A message from Kinder Institute Director Bill Fulton:
Like all of you, we have been saddened by the devastation Hurricane Harvey wreaked on Houston, yet uplifted by the amazing community response. We are all safe and sound and we hope you are too.
The road to recovery after Harvey will be a long one, and it will require a lot of work from all of us. At the Kinder Institute, we are taking several short-term steps to make our resources available to those in need. I’ll detail those efforts below – and I ask that you help us publicize these efforts so we can provide as much help as possible.
But even as we work to assist in short-term recovery, we also must look at the long term. Tragic though it may be, now is a moment of unique and historic opportunity. Given the floods of the last three years, it would seem that devastation from natural disasters is no longer the exception. It’s the norm. So it’s time to have a new kind of conversation about the future of Houston – one that focuses on the long-term prosperity, resiliency and sustainability of the city, the region and its people.
As of today, we at the Kinder Institute are dedicating ourselves to this conversation – facilitating it, helping to shape it and working to implement the good ideas that emerge from it.
Houston is a can-do place – a place where things get done. That’s why I live here, because I think it is possible to accomplish things in Houston that simply cannot get done in other places.
At the same time, Houston is a vulnerable place – susceptible to hurricanes, prone to flooding. It’s a city of great opportunity but also a city of great risk for rich and poor alike.
That requires all of us to step up and deal with Houston’s future in a different way – in the short term and the long term. And that’s what the Kinder Institute will do, starting today.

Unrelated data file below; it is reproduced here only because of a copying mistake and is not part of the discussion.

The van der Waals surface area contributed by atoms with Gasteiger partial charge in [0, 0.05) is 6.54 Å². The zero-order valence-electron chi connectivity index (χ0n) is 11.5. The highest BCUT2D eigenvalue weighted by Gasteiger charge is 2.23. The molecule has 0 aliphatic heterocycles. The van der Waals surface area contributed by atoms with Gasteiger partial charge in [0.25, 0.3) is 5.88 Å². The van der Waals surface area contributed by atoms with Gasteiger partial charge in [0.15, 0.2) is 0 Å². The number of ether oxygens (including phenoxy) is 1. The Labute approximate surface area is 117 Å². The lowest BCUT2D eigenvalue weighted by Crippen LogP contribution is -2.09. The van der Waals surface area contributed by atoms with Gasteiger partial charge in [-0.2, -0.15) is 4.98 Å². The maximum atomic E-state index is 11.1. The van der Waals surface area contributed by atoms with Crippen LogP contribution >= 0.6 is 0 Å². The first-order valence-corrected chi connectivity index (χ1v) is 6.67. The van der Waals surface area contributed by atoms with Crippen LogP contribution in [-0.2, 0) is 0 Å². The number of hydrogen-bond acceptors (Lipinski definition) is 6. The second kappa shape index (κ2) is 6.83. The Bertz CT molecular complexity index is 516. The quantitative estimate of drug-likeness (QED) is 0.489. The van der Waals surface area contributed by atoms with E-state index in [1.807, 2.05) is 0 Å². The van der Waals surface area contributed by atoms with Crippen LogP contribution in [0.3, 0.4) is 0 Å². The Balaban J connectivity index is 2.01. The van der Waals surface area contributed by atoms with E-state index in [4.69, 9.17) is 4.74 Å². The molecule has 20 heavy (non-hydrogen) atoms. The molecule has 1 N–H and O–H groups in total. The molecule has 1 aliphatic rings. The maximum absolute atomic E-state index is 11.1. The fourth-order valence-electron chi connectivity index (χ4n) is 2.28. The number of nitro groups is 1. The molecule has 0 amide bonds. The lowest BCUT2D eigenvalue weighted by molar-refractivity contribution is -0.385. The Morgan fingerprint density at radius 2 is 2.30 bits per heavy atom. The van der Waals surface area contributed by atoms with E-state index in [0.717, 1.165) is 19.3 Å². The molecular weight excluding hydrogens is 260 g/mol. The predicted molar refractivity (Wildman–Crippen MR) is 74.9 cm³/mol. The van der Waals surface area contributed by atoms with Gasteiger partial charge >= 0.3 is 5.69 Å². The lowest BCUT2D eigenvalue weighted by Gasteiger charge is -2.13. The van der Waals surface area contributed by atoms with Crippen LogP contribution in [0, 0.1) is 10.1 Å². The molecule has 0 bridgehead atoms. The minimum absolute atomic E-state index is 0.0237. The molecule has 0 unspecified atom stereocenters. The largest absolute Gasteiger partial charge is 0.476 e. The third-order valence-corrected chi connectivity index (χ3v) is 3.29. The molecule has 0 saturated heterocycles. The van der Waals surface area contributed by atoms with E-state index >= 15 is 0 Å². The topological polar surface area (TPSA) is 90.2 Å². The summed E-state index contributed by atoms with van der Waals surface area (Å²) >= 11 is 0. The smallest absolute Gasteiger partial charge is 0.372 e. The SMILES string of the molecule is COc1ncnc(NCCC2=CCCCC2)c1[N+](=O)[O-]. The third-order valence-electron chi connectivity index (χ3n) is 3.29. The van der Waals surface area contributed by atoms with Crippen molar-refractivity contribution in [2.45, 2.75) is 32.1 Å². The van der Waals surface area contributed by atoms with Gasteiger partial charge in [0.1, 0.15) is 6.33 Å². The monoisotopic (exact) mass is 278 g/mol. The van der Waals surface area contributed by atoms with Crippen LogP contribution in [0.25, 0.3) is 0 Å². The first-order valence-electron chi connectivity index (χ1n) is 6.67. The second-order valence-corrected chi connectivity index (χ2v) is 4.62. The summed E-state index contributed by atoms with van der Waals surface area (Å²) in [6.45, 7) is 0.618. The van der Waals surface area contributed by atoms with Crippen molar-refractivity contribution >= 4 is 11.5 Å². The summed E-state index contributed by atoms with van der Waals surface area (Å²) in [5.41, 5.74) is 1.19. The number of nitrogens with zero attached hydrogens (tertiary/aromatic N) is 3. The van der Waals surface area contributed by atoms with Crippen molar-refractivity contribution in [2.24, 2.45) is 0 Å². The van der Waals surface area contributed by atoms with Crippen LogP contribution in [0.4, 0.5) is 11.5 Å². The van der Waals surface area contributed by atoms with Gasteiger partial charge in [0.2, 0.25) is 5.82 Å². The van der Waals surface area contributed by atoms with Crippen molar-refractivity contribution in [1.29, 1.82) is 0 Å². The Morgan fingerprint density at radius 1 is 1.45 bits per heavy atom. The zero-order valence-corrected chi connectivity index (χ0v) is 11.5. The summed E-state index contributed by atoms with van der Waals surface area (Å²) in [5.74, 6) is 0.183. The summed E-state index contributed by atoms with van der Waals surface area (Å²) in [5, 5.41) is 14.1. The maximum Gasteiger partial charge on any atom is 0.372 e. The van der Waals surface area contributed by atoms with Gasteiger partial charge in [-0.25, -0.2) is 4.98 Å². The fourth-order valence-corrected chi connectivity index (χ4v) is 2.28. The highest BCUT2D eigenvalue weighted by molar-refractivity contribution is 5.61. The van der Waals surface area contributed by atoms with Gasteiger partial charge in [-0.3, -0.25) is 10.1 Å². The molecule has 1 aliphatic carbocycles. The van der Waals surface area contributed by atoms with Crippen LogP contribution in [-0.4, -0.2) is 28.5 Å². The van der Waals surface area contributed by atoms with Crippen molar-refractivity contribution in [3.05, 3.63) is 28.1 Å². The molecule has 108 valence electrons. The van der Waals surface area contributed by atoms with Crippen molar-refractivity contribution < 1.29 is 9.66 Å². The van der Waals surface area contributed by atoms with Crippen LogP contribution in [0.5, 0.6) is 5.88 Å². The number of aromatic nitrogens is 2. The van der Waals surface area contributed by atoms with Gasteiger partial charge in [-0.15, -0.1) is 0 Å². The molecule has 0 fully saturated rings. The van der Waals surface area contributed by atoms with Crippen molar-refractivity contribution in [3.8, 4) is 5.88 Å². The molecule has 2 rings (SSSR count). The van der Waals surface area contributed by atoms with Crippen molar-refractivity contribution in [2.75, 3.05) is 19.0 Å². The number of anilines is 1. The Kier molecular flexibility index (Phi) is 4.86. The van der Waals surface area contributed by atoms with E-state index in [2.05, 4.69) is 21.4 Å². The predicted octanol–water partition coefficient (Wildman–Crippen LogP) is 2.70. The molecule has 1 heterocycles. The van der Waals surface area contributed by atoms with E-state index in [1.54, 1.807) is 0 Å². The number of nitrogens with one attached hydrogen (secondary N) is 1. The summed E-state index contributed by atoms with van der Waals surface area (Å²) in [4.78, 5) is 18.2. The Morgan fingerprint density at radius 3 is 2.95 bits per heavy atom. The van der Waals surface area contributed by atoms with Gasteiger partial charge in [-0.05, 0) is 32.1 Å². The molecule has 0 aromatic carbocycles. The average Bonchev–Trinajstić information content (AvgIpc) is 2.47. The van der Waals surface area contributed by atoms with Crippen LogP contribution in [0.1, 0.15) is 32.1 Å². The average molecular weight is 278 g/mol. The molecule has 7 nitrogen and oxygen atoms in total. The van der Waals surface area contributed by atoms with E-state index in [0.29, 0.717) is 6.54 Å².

In order to provide assistance where it is most needed, we are immediately taking the following three steps:
First, we have publicly launched the Houston Community Data Connections effort ahead of schedule in order to help community organizations gain access to data and research services necessary for their recovery. HCDC provides neighborhood-level data about Houston publicly on the web and also provides research services to community groups. We are still testing this tool out but we wanted to offer it now. More data will be added to the dashboard in the coming weeks. To request research services, email us at email@example.com.
Second, the Urban Edge is providing regular coverage on the Harvey recovery including maps explaining the current situation and resources for people in need, as well as a synthesis of the research and writing on the impact of urbanization on Houston’s flooding. We will continue to cover the story into the recovery and beyond.
Third, next week we expect to announce flood-related research projects under the auspices of the Houston Solutions Lab, Rice University’s research partnership with the City of Houston. This is only the first step in attacking urban problems jointly with the city.
And in the long term, as I said before, we are committed to a major rethinking of how Houston approaches its urban problems – and especially the problems of urban resiliency that the Harvey experience has revealed.
We at the Kinder Institute don’t pretend to have all the answers about how to make Houston a more sustainable and resilient city. But we do know that it’s probably a both/and solution. Protecting Houston and its people probably requires more engineering solutions and more green infrastructure and more attention to the social and economic needs of vulnerable populations all over the city.
Nor do we know exactly how this conversation should be structured or how long-term action should be pursued. But be assured that we will continue to engage in community-oriented research, thoughtful coverage and high-profile events around town that will highlight the issues at hand and, we hope, lead Houston toward transformational solutions.
Over the past three years, the Kinder Institute has dedicated itself to serving as an honest broker of information and ideas that will help make Houston a better city. At this moment – a moment both inspiring and tragic – we will redouble our efforts to help move Houston to new heights as a prosperous, sustainable and resilient city.